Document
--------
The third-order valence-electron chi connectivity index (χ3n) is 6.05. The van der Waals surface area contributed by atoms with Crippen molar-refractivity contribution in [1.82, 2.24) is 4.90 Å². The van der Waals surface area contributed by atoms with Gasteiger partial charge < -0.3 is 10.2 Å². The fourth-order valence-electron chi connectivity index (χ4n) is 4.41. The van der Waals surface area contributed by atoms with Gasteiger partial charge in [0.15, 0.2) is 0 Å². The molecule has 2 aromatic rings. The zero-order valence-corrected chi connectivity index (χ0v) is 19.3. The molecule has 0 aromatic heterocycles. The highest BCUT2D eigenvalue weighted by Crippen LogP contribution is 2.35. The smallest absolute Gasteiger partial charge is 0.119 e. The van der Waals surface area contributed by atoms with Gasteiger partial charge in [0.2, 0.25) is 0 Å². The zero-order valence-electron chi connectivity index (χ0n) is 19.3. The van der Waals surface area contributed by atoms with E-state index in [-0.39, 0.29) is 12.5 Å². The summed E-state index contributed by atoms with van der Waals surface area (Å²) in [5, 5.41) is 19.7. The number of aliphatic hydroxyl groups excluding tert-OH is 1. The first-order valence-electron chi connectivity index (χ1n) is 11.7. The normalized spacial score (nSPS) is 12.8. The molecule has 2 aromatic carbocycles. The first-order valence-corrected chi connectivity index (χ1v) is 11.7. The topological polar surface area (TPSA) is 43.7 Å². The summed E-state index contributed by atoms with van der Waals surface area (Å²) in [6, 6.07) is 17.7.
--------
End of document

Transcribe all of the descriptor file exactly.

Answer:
The third-order valence-electron chi connectivity index (χ3n) is 6.05. The van der Waals surface area contributed by atoms with Crippen molar-refractivity contribution in [1.82, 2.24) is 4.90 Å². The van der Waals surface area contributed by atoms with Gasteiger partial charge < -0.3 is 10.2 Å². The fourth-order valence-electron chi connectivity index (χ4n) is 4.41. The van der Waals surface area contributed by atoms with Gasteiger partial charge in [0.15, 0.2) is 0 Å². The molecule has 2 aromatic rings. The zero-order valence-corrected chi connectivity index (χ0v) is 19.3. The molecule has 0 aromatic heterocycles. The highest BCUT2D eigenvalue weighted by Crippen LogP contribution is 2.35. The smallest absolute Gasteiger partial charge is 0.119 e. The van der Waals surface area contributed by atoms with Gasteiger partial charge in [0.2, 0.25) is 0 Å². The zero-order valence-electron chi connectivity index (χ0n) is 19.3. The van der Waals surface area contributed by atoms with E-state index in [-0.39, 0.29) is 12.5 Å². The summed E-state index contributed by atoms with van der Waals surface area (Å²) in [5, 5.41) is 19.7. The number of aliphatic hydroxyl groups excluding tert-OH is 1. The first-order valence-electron chi connectivity index (χ1n) is 11.7. The normalized spacial score (nSPS) is 12.8. The molecule has 2 aromatic carbocycles. The first-order valence-corrected chi connectivity index (χ1v) is 11.7. The topological polar surface area (TPSA) is 43.7 Å². The summed E-state index contributed by atoms with van der Waals surface area (Å²) in [6, 6.07) is 17.7.